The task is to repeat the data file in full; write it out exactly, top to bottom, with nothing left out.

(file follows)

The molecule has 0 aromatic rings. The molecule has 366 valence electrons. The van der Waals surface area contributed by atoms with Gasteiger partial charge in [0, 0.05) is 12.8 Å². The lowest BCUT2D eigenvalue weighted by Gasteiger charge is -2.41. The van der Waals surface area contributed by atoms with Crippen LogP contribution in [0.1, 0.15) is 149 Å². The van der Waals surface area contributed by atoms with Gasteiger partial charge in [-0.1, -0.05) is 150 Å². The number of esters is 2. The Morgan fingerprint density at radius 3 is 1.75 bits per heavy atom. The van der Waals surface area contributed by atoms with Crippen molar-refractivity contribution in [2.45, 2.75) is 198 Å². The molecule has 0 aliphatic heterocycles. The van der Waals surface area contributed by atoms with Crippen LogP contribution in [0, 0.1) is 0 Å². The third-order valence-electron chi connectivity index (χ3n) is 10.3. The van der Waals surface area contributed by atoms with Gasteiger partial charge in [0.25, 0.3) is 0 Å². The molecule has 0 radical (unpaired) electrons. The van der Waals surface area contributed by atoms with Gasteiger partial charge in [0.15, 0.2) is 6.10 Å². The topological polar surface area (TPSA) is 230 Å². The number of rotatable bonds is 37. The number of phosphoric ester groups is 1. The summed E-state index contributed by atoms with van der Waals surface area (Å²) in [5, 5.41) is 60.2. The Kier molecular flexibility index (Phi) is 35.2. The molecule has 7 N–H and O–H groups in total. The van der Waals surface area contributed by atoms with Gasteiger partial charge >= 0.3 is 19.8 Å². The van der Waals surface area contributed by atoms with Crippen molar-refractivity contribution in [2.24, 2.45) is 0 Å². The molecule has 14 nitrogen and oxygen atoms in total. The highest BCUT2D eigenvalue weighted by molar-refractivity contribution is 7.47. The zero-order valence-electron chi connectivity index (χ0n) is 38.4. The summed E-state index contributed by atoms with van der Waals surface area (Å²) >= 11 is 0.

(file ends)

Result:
The molecule has 0 aromatic rings. The molecule has 366 valence electrons. The van der Waals surface area contributed by atoms with Gasteiger partial charge in [0, 0.05) is 12.8 Å². The lowest BCUT2D eigenvalue weighted by Gasteiger charge is -2.41. The van der Waals surface area contributed by atoms with Crippen LogP contribution in [0.1, 0.15) is 149 Å². The van der Waals surface area contributed by atoms with Gasteiger partial charge in [-0.1, -0.05) is 150 Å². The number of esters is 2. The Morgan fingerprint density at radius 3 is 1.75 bits per heavy atom. The van der Waals surface area contributed by atoms with Crippen molar-refractivity contribution in [2.45, 2.75) is 198 Å². The molecule has 0 aliphatic heterocycles. The van der Waals surface area contributed by atoms with Crippen LogP contribution in [0, 0.1) is 0 Å². The third-order valence-electron chi connectivity index (χ3n) is 10.3. The van der Waals surface area contributed by atoms with Gasteiger partial charge in [0.25, 0.3) is 0 Å². The molecule has 0 radical (unpaired) electrons. The van der Waals surface area contributed by atoms with Gasteiger partial charge in [0.15, 0.2) is 6.10 Å². The topological polar surface area (TPSA) is 230 Å². The number of rotatable bonds is 37. The number of phosphoric ester groups is 1. The summed E-state index contributed by atoms with van der Waals surface area (Å²) in [5, 5.41) is 60.2. The Kier molecular flexibility index (Phi) is 35.2. The molecule has 7 N–H and O–H groups in total. The van der Waals surface area contributed by atoms with Gasteiger partial charge >= 0.3 is 19.8 Å². The van der Waals surface area contributed by atoms with Crippen molar-refractivity contribution in [2.24, 2.45) is 0 Å². The molecule has 14 nitrogen and oxygen atoms in total. The highest BCUT2D eigenvalue weighted by molar-refractivity contribution is 7.47. The zero-order valence-electron chi connectivity index (χ0n) is 38.4. The summed E-state index contributed by atoms with van der Waals surface area (Å²) >= 11 is 0.